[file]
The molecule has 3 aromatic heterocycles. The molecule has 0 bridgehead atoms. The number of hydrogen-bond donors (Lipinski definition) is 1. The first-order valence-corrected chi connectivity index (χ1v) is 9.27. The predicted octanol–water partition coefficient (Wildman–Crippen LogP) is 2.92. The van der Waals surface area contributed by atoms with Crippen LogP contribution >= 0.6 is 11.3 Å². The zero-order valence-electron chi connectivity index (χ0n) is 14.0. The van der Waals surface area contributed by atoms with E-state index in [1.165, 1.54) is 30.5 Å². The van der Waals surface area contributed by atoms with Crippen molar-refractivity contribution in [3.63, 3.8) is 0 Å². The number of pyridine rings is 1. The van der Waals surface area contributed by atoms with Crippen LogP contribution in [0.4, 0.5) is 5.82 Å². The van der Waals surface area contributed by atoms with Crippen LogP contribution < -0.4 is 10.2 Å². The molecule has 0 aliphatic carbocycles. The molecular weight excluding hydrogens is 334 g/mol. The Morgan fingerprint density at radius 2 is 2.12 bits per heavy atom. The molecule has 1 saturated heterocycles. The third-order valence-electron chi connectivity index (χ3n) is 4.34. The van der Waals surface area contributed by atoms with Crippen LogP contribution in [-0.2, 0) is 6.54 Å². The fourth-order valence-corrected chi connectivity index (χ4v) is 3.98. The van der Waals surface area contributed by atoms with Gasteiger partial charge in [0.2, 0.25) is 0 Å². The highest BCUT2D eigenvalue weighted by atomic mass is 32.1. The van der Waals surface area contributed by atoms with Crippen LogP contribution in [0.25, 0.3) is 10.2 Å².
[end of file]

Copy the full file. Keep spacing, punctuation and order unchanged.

The molecule has 3 aromatic heterocycles. The molecule has 0 bridgehead atoms. The number of hydrogen-bond donors (Lipinski definition) is 1. The first-order valence-corrected chi connectivity index (χ1v) is 9.27. The predicted octanol–water partition coefficient (Wildman–Crippen LogP) is 2.92. The van der Waals surface area contributed by atoms with Crippen LogP contribution >= 0.6 is 11.3 Å². The zero-order valence-electron chi connectivity index (χ0n) is 14.0. The van der Waals surface area contributed by atoms with E-state index in [1.165, 1.54) is 30.5 Å². The van der Waals surface area contributed by atoms with Crippen molar-refractivity contribution in [3.63, 3.8) is 0 Å². The number of pyridine rings is 1. The van der Waals surface area contributed by atoms with Crippen LogP contribution in [0.4, 0.5) is 5.82 Å². The van der Waals surface area contributed by atoms with Crippen LogP contribution < -0.4 is 10.2 Å². The molecule has 0 aliphatic carbocycles. The molecular weight excluding hydrogens is 334 g/mol. The Morgan fingerprint density at radius 2 is 2.12 bits per heavy atom. The molecule has 1 saturated heterocycles. The third-order valence-electron chi connectivity index (χ3n) is 4.34. The van der Waals surface area contributed by atoms with Crippen LogP contribution in [-0.2, 0) is 6.54 Å². The fourth-order valence-corrected chi connectivity index (χ4v) is 3.98. The van der Waals surface area contributed by atoms with Gasteiger partial charge in [0.2, 0.25) is 0 Å². The highest BCUT2D eigenvalue weighted by atomic mass is 32.1. The van der Waals surface area contributed by atoms with Crippen LogP contribution in [0.25, 0.3) is 10.2 Å².